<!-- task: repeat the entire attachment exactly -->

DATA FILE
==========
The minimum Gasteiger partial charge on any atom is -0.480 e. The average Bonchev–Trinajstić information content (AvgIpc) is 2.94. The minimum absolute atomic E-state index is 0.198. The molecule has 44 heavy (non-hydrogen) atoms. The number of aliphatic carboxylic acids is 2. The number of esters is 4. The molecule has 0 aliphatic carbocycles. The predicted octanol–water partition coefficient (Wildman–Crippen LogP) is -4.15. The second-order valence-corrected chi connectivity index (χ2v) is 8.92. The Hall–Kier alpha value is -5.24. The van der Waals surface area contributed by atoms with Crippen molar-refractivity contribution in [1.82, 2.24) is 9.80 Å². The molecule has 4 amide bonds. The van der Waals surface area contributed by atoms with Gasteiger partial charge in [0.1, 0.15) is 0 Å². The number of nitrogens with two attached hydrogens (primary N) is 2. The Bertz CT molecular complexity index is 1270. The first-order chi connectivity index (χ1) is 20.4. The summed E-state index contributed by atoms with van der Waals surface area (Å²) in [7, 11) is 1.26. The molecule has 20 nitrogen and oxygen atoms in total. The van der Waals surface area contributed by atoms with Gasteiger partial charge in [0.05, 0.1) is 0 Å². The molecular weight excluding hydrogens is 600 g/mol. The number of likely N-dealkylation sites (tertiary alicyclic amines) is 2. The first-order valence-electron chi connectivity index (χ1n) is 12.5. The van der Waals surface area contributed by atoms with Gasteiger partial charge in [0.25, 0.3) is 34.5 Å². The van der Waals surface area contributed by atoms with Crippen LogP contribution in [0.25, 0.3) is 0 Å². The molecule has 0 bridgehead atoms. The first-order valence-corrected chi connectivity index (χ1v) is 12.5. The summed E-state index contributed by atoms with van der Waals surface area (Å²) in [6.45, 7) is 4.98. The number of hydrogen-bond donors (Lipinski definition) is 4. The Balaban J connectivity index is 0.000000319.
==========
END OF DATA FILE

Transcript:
The minimum Gasteiger partial charge on any atom is -0.480 e. The average Bonchev–Trinajstić information content (AvgIpc) is 2.94. The minimum absolute atomic E-state index is 0.198. The molecule has 44 heavy (non-hydrogen) atoms. The number of aliphatic carboxylic acids is 2. The number of esters is 4. The molecule has 0 aliphatic carbocycles. The predicted octanol–water partition coefficient (Wildman–Crippen LogP) is -4.15. The second-order valence-corrected chi connectivity index (χ2v) is 8.92. The Hall–Kier alpha value is -5.24. The van der Waals surface area contributed by atoms with Crippen molar-refractivity contribution in [1.82, 2.24) is 9.80 Å². The molecule has 4 amide bonds. The van der Waals surface area contributed by atoms with Gasteiger partial charge in [0.1, 0.15) is 0 Å². The number of nitrogens with two attached hydrogens (primary N) is 2. The Bertz CT molecular complexity index is 1270. The first-order chi connectivity index (χ1) is 20.4. The summed E-state index contributed by atoms with van der Waals surface area (Å²) in [7, 11) is 1.26. The molecule has 20 nitrogen and oxygen atoms in total. The van der Waals surface area contributed by atoms with Gasteiger partial charge in [0.05, 0.1) is 0 Å². The molecular weight excluding hydrogens is 600 g/mol. The number of likely N-dealkylation sites (tertiary alicyclic amines) is 2. The first-order valence-electron chi connectivity index (χ1n) is 12.5. The van der Waals surface area contributed by atoms with Gasteiger partial charge in [0.25, 0.3) is 34.5 Å². The van der Waals surface area contributed by atoms with Crippen LogP contribution in [0.25, 0.3) is 0 Å². The molecule has 0 bridgehead atoms. The first-order valence-corrected chi connectivity index (χ1v) is 12.5. The summed E-state index contributed by atoms with van der Waals surface area (Å²) in [6.45, 7) is 4.98. The number of hydrogen-bond donors (Lipinski definition) is 4. The Balaban J connectivity index is 0.000000319.